The world of connected and autonomous vehicles is going through a period of tremendous change, but now protocols need to play catchup.
That’s according to Suzanne Murtha, AECOM’s Global Vice President for Connected and Automated Vehicles.
“We’ve seen more connectivity in the past couple of years than I’ve ever seen in my life. We saw Toyota making their announcement that they will have DSRC on all vehicles in the US by 2021. We’ve seen VW make similar announcements for Europe as well,” she said.
Dedicated short-range communication (DSRC) is a communication protocol system that the American Government developed to help connect vehicles and infrastructure. It will be key in autonomous techniques like truck platooning, where convoys of trucks travel very closely to each other to reduce aerodynamic drag and fuel consumption.
While Australia does not lead the world in this area, Murtha believes it is not too late to get on the bandwagon.
“I was at the US Congress last week and spoke with a woman from Audi who was saying that Audi and other automotive manufacturers will go to the countries that have the most favourable environment for testing and specifically the environments that have the most openness and the least amount of restrictive regulation,” she said.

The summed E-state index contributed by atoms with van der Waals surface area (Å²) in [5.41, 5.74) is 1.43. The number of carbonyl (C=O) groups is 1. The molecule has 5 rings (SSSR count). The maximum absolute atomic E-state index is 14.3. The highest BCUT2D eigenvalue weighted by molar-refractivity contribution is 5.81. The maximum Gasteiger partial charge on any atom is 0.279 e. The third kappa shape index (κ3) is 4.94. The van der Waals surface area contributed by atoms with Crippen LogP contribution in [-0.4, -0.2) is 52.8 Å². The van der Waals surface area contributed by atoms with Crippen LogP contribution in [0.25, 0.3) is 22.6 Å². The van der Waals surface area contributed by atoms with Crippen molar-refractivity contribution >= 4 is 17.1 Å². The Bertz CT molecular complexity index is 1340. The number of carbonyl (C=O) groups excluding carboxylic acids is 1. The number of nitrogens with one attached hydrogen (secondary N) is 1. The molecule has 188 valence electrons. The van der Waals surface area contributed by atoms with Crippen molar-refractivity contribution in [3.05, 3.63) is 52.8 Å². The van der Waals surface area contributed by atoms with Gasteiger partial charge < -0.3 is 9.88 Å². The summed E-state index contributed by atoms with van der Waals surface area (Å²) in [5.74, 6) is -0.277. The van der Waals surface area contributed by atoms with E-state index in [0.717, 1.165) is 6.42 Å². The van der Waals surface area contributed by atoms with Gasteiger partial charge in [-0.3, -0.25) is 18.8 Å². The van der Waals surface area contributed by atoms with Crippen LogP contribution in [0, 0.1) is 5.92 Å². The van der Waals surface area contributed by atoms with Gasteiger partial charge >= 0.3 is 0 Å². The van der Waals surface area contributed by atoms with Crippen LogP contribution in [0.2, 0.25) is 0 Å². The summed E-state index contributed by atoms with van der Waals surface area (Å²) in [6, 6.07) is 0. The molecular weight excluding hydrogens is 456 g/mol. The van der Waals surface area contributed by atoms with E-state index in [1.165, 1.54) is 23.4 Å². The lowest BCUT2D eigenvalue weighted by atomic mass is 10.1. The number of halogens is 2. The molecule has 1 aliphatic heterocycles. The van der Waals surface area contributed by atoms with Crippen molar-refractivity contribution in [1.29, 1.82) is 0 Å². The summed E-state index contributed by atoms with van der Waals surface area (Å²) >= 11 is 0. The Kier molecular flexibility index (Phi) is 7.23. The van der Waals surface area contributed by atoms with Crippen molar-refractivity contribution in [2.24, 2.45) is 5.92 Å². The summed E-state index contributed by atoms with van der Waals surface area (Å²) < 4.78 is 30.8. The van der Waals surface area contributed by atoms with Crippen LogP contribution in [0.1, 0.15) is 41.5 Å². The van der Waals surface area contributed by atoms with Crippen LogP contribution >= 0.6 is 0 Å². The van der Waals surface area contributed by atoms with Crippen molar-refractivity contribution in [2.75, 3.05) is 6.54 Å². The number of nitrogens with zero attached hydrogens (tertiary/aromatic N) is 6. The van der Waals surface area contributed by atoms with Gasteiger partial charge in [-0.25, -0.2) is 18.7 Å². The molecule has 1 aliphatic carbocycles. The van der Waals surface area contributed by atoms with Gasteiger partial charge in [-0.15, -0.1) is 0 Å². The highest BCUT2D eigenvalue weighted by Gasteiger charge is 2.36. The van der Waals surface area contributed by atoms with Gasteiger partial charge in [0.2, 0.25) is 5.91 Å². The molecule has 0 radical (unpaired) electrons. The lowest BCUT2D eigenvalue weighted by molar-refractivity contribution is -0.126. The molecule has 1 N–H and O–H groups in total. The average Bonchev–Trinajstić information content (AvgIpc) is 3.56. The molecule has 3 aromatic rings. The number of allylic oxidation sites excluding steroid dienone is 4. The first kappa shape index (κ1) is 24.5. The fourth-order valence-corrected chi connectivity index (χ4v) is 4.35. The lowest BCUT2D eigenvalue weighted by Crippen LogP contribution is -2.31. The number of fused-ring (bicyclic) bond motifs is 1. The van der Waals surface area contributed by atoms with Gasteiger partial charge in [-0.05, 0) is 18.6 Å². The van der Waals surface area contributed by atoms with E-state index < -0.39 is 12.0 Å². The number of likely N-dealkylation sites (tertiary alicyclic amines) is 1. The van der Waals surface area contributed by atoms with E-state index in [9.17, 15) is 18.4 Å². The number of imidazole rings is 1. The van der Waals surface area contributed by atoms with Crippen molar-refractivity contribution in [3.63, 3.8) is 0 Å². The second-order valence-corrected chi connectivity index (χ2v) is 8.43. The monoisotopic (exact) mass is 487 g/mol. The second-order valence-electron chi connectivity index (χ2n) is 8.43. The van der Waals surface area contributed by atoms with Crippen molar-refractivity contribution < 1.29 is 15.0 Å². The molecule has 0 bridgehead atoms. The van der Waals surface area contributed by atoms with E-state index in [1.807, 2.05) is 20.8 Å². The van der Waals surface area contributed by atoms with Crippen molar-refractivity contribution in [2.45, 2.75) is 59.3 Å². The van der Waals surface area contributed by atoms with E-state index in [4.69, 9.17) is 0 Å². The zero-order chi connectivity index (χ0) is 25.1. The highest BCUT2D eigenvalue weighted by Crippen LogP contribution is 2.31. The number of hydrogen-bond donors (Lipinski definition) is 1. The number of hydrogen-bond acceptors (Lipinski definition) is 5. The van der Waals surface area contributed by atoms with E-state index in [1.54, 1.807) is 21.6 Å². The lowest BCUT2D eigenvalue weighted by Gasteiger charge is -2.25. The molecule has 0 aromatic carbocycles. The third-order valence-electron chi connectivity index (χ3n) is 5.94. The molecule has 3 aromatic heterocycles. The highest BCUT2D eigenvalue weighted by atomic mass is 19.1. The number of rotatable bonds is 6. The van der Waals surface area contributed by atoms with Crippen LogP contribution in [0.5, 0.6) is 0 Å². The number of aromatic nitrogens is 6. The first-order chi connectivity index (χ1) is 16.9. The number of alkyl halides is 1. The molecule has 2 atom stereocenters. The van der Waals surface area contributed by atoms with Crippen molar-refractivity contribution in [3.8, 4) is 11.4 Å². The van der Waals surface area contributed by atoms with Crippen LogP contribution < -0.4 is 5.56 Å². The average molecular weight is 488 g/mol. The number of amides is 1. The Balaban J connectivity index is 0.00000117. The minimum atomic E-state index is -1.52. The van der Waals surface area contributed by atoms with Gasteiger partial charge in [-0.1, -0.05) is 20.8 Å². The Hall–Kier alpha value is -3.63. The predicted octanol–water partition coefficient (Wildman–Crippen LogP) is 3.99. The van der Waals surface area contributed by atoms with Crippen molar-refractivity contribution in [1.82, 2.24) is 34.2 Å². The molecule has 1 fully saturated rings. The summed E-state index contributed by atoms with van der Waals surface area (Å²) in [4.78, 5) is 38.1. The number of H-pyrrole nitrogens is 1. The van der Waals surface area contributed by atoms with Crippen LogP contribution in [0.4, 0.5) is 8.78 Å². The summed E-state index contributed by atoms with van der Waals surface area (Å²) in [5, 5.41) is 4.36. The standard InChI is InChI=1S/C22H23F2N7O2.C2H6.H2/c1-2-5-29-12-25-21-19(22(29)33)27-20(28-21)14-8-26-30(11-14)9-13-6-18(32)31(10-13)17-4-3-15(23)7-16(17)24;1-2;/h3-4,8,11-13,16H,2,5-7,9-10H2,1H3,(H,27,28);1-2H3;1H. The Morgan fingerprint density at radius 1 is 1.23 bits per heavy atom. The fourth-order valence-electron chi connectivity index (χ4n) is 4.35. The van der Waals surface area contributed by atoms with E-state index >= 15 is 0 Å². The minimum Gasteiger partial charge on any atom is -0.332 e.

“Singapore is doing a lot. In the US, the state of Michigan, for example, has very open automated vehicle testing laws and has a hugely well developed connected vehicles system. They have deployments for communication all over. The state of Florida does not have a lot of connectivity deployment yet but they do have a lot of allowance for testing on their roadways.”
She said AECOM was also doing work with the state of Ohio to standardise its underlying engineering architecture for connected and automated vehicles.
Connected technologies will also create huge amounts of data. Murtha said that DSRC standards enable a vehicle to communicate 10 times a second with its position, speed, direction and hard braking. However, a technique called edge processing will allow systems to cull this information in smart ways.
“It means that we can process data at the edge of the field where data comes in from vehicles,” Murtha said.
“The data comes into a piece of equipment on the roadside and the agency can determine at the roadside what data it wants to keep or what it doesn’t.”